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Life of a Law Student, University of Houston Law Center

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Letter from Groucho Marx to Warner Brothers

By: Luke Gilman | Other Posts by
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From Barry Barnett’s Blawgletter, comes the rather entertaining letter sent by Groucho Marx to Warner Brothers threatened suit over the impending release of A Night in Casablanca (1946), which bore a less than vague resemblance to another Warner Bros. property, Casablanca (1942). It concludes with this classic tirade against lawyers:

I have a hunch that his attempt to prevent us from using the title is the brainchild of some ferret-faced shyster, serving a brief apprenticeship in your legal department. I know the type well—hot out of law school, hungry for success, and too ambitious to follow the natural laws of promotion. This bar sinister probably needled your attorneys, most of whom are fine fellows with curly black hair, double-breasted suits, etc., into attempting to enjoin us. Well, he won’t get away with it! We’ll fight him to the highest court! No pasty-faced legal adventurer is going to cause bad blood between the Warners and the Marxes. We are all brothers under the skin, and we’ll remain friends till the last reel of “A Night in Casablanca” goes tumbling over the spool.

Read the rest of it at ChillingEffects

Unamused, Warner Bros. requested that the Marx Brothers at least outline the premise of their film. Groucho responded with an utterly ridiculous storyline, and, sure enough, received another stern letter requesting clarification. He obliged and went on to describe a plot even more preposterous than the first, claiming that he, Groucho, would be playing “Bordello, the sweetheart of Humphrey Bogart.” No doubt exasperated, Warner Bros. did not respond. A Night in Casablanca was released in 1946.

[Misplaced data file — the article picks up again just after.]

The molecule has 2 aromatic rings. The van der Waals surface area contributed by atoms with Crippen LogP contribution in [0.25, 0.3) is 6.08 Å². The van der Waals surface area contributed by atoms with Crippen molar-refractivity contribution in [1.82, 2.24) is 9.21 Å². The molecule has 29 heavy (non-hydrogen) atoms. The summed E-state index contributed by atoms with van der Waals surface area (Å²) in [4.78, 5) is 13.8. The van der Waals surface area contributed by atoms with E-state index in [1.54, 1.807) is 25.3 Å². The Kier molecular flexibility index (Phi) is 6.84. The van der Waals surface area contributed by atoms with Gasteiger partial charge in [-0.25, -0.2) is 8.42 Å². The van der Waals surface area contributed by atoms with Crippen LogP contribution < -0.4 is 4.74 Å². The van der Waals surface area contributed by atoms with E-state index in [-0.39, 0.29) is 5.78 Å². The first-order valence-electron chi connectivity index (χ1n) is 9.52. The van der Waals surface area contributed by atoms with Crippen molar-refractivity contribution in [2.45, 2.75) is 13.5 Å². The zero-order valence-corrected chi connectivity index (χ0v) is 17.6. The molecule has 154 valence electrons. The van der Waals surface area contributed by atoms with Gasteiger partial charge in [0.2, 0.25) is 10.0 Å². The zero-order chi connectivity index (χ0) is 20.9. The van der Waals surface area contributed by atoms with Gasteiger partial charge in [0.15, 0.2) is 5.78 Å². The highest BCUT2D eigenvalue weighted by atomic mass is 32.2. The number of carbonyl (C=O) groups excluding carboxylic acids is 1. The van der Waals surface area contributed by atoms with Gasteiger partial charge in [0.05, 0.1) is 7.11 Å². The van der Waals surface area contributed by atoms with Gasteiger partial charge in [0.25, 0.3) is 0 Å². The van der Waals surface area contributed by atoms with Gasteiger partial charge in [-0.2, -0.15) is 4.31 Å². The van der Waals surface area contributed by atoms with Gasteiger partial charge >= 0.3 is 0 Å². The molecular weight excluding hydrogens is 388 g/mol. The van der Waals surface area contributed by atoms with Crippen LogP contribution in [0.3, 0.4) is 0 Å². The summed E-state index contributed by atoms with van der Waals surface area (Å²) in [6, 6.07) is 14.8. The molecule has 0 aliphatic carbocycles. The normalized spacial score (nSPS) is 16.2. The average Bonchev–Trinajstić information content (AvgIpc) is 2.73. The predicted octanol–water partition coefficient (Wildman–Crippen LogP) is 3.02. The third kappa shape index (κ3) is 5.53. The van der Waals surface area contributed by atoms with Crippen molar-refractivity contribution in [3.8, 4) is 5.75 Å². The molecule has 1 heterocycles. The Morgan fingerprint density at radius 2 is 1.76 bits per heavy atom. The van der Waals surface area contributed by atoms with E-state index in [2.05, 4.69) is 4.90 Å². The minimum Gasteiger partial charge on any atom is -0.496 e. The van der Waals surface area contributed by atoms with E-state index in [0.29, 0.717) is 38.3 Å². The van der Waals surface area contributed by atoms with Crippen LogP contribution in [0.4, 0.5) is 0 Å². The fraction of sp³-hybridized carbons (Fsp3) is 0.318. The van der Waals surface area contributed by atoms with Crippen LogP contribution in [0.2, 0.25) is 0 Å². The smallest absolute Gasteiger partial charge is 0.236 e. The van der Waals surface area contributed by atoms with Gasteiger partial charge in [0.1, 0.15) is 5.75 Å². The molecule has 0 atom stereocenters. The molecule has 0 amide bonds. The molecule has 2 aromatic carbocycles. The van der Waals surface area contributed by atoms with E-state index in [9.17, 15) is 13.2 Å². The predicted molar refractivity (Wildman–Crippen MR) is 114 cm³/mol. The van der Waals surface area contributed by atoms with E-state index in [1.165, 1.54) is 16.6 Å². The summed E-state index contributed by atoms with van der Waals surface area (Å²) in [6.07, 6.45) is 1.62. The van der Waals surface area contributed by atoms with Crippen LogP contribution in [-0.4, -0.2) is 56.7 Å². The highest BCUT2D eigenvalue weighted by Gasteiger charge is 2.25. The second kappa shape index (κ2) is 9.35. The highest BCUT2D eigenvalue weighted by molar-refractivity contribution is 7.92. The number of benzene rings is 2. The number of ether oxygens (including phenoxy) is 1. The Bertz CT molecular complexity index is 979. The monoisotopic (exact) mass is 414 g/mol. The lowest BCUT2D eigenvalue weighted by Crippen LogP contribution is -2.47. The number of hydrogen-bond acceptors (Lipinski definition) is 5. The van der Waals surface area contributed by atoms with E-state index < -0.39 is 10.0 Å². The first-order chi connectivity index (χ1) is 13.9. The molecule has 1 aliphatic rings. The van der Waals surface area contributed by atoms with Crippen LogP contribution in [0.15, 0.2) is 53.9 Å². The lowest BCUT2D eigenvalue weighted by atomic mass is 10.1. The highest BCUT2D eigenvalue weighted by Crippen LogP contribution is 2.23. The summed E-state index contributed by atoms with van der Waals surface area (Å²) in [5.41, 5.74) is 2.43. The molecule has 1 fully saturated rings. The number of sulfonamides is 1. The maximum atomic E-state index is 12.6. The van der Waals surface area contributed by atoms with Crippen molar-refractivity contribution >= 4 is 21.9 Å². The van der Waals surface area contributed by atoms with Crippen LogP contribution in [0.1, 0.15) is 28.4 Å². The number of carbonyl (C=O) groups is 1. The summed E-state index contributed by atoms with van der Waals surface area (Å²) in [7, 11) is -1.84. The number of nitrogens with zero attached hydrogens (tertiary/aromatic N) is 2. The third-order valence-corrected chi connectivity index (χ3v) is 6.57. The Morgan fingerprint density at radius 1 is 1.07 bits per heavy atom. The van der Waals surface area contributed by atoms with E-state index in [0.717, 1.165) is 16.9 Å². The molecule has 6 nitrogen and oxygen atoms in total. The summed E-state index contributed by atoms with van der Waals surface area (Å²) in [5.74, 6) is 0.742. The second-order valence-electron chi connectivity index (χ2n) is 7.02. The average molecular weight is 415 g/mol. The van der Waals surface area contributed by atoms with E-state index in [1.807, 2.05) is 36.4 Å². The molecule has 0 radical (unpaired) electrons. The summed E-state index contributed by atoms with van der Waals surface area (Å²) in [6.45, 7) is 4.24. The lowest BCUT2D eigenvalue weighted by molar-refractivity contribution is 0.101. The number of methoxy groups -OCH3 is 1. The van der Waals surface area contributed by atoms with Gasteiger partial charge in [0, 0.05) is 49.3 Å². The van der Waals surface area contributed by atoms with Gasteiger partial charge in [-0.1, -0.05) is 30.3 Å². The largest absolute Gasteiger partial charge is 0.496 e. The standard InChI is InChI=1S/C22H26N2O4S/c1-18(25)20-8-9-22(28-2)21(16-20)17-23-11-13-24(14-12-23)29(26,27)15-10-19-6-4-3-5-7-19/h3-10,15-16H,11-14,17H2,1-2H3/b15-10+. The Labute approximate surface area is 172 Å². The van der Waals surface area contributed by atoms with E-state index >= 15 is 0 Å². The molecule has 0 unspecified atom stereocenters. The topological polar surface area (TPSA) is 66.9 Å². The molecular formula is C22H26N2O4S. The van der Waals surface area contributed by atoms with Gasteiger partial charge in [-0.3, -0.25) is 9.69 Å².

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One Response

  1. Ray Ward says:

    This reminds me of the letter Groucho dictated in “Animal Crackers,” addressed to Honorable Charles D. Hungerdunger of Hungerdunger, Hungerdunger & McCormick:

    Gentlemen?
    In re yours of the 5th inst. yours to hand and in reply, I wish to state that the judiciary expenditures of this year, i.e., has not exceeded the fiscal year–brackets–this procedure is problematic and with nullification will give us a subsidiary indictment and priority. Quotes and unquotes and quotes. Hoping this finds you, I beg to remain as of June 9th, Cordially, Respectfully, Regards.

    Hat tip to Ronald L. Goldfarb and James C. Raymond, “Clear Understandings” 133 (1982).

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